Dance

Peter London Global Dance Co.’s Spotlight On Women’s Choreographic Voices

Written By Sean Erwin
March 24, 2023 at 4:18 PM

Clinton Harris, left, and Eden Collier rehearse Armando Gonzalez’s “Steppe Tango,” which will be featured in Peter London Global Dance Company’s “Women’s Choreographic Voices: The Rising,” on Saturday, April 1. (Photo courtesy of Tt’Shaylah Lightbourne)

There are two themes that leap out in Peter London Global Dance Company’s “Women’s Choreographic Voices: The Rising.” They are the celebration of women choreographers, dancers and performers and Argentine tango as a medium for expressing creative passions.

The program, on Saturday, April 1 at The Sanctuary of the Arts in Coral Gables, spotlights the female artistic spirit with new productions and two world premieres by Peter London Global Dance Company dancers and choreographers, Kashia Kancey and Brooke Skye Logan.

Peter London Global Dance Company in Melissa Verdecia’s, “Que se encuentra Los Arrabales” From left, Sasha Caicedo, Yu Mien-Wu, Alejandra Martinez, Angela Lowe and Jasmine Howell (photo courtesy of Gregory Reed)

A dance professor at New World School of the Arts since the early 1990s, London counts many of the emerging choreographers on the program as former high school or college students from dance programs at New World. Some of the dancers started training when they were even younger at the Pinecrest dance studio, Dance Empire, where London also taught.

Kancey is a former London student from New World who grew up in Miami’s Overtown neighborhood. Her new work “Merged” is a duet featuring Tt’Shaylah Lightbourn and Clinton Harris.

For Kancey, the work is about merging two souls.

“It’s about having someone in your life no matter where they are in the world,” explains Kancey.  “You are both still connected, sensing, and in constant conversation with one another.”

Kancey set the choreography to an original composition by former New World college friend,  Cristina Moya-Palacios.  As an artist, Moya-Palacios’ training blurs the line between dancer and musician.

“My first introduction to music was through piano lessons as a kid,” says Moya-Palacios.  “As I got older, I eventually became a dancer and continued to be inspired by those lessons and began to explore making scores on (the app) GarageBand.”

Another premiere in the program, “Wildflower’s Luminous Prayer,” was created for the company’s ensemble by Logan, a  choreographer and former London dance student, too.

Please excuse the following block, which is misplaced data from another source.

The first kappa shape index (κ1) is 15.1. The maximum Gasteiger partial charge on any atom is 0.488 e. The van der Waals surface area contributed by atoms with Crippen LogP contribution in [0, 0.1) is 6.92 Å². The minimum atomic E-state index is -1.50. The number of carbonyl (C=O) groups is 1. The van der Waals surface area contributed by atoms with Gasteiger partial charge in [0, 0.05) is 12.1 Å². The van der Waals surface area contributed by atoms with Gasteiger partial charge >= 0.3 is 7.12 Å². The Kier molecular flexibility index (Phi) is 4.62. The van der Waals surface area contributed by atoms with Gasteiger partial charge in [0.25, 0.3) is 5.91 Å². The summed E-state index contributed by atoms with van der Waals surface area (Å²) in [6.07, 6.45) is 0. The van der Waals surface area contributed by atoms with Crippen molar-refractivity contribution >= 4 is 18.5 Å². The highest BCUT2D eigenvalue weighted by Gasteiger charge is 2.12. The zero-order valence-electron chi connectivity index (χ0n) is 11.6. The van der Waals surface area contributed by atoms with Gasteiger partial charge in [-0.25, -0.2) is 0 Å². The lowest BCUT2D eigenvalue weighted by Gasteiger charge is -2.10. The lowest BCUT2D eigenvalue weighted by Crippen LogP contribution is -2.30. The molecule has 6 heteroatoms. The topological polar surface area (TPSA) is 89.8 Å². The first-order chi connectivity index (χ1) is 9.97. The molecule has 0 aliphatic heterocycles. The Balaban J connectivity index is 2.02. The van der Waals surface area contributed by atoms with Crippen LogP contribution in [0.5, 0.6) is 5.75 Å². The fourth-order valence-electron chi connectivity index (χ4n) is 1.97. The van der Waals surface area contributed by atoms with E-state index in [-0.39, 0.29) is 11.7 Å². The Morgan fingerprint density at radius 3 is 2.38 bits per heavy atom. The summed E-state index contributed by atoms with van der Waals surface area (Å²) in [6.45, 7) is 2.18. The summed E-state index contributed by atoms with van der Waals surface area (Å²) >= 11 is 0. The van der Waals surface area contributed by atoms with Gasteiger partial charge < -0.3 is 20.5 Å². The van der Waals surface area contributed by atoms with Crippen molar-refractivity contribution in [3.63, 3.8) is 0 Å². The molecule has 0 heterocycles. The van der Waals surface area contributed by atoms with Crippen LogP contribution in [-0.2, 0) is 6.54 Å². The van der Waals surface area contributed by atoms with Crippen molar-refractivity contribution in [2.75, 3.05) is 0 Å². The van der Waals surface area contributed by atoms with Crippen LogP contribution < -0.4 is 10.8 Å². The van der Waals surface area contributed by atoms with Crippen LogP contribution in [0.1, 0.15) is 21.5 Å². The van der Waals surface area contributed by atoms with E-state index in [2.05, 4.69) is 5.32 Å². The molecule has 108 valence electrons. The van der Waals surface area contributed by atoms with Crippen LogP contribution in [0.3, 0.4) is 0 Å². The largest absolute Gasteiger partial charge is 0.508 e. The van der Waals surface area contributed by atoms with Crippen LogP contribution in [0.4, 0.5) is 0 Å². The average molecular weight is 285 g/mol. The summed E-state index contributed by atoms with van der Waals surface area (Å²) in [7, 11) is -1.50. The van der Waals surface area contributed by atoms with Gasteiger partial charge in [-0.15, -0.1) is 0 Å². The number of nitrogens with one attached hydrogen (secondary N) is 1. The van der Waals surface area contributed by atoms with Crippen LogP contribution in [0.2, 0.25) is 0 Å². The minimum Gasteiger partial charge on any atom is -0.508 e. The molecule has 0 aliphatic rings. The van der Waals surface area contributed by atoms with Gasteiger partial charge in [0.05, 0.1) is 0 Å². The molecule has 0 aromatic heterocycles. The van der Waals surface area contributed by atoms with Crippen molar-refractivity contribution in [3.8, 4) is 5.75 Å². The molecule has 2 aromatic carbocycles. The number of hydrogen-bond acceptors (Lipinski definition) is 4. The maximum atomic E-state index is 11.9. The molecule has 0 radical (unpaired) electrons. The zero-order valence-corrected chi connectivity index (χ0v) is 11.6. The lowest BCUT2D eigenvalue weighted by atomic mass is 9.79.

Angela Lowe and Heng Seng Tsui dance Melissa Verdecia’s, “Que se encuentra Los Arrabales” (Photo courtesy of Gregory Reed)

Like “Merged,” Logan’s new work took inspiration, its title, and even its structure from a new composition by a female composer, violinist Ari Urban.  Logan titled the solo first movement, “Wildflower,” and the second movement, “Luminous Prayer.”

“This is my first work with the entire company, and I am very excited,” says Logan. “There are seven dancers in the group section and a soloist (Leon Cobb) at the beginning of the work.”

When asked what motivated the creation, she says that it came from reflecting on the question: “How beautiful it would be, if we could all just fall in love with humanity?”

Another piece by the choreographer, “Eomeoni,” also uses dance to communicate a universal message.

“The title refers to the word ‘Mother,’ ” she explains. The Peter London Global Dance Company premiered the work in 2018. “It is one of my most prized works.  I would describe this piece as a call to humanity. To see and love one another as (he or she) truly is.”

The themes of women and tango intersect in Melissa Verdecia’s “Que se encuentra Los Arrabales,” a new production of a company work that premiered in 2015.  Verdencia, a former student of London’s at New World, attended Juilliard and then was a soloist with “Ballet Hispánico,” based in New York City.

“I was definitely not trying to recreate an authentic tango,” Verdecia says of her work, “but use the knowledge that I had learned about the Argentine tango’s origins –  how it evolved over the decades due to other cultural influences, such as the African dance culture and then (also the) more commonly known European traditions of waltz and polka that eventually led the tango to be commonly known as a ballroom style dance.”